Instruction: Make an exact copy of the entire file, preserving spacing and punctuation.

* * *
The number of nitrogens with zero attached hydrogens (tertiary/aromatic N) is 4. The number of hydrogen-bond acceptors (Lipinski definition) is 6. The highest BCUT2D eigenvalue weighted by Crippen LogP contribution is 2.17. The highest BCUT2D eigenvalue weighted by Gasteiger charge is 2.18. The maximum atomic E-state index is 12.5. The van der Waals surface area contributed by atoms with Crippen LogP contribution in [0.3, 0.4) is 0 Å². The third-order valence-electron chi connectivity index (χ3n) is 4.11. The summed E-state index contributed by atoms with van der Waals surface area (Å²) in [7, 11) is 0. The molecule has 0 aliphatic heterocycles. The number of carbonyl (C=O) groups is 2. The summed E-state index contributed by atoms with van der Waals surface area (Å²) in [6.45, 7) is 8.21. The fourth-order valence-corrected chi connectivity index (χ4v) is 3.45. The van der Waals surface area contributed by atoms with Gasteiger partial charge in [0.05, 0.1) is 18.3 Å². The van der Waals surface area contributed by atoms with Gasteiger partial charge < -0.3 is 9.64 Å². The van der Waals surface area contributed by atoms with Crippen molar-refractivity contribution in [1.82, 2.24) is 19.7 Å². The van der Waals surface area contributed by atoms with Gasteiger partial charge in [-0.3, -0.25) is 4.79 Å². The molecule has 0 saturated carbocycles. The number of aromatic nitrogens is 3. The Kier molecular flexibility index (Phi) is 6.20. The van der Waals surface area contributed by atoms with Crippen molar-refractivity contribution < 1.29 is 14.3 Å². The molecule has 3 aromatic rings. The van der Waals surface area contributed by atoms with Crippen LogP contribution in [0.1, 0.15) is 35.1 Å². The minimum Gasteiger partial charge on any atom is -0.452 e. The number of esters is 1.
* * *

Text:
The number of nitrogens with zero attached hydrogens (tertiary/aromatic N) is 4. The number of hydrogen-bond acceptors (Lipinski definition) is 6. The highest BCUT2D eigenvalue weighted by Crippen LogP contribution is 2.17. The highest BCUT2D eigenvalue weighted by Gasteiger charge is 2.18. The maximum atomic E-state index is 12.5. The van der Waals surface area contributed by atoms with Crippen LogP contribution in [0.3, 0.4) is 0 Å². The third-order valence-electron chi connectivity index (χ3n) is 4.11. The summed E-state index contributed by atoms with van der Waals surface area (Å²) in [7, 11) is 0. The molecule has 0 aliphatic heterocycles. The number of carbonyl (C=O) groups is 2. The summed E-state index contributed by atoms with van der Waals surface area (Å²) in [6.45, 7) is 8.21. The fourth-order valence-corrected chi connectivity index (χ4v) is 3.45. The van der Waals surface area contributed by atoms with Gasteiger partial charge in [0.05, 0.1) is 18.3 Å². The van der Waals surface area contributed by atoms with Gasteiger partial charge < -0.3 is 9.64 Å². The van der Waals surface area contributed by atoms with Crippen molar-refractivity contribution in [1.82, 2.24) is 19.7 Å². The van der Waals surface area contributed by atoms with Gasteiger partial charge in [-0.3, -0.25) is 4.79 Å². The molecule has 0 saturated carbocycles. The number of aromatic nitrogens is 3. The Kier molecular flexibility index (Phi) is 6.20. The van der Waals surface area contributed by atoms with Crippen molar-refractivity contribution < 1.29 is 14.3 Å². The molecule has 3 aromatic rings. The van der Waals surface area contributed by atoms with Crippen LogP contribution in [0.1, 0.15) is 35.1 Å². The minimum Gasteiger partial charge on any atom is -0.452 e. The number of esters is 1.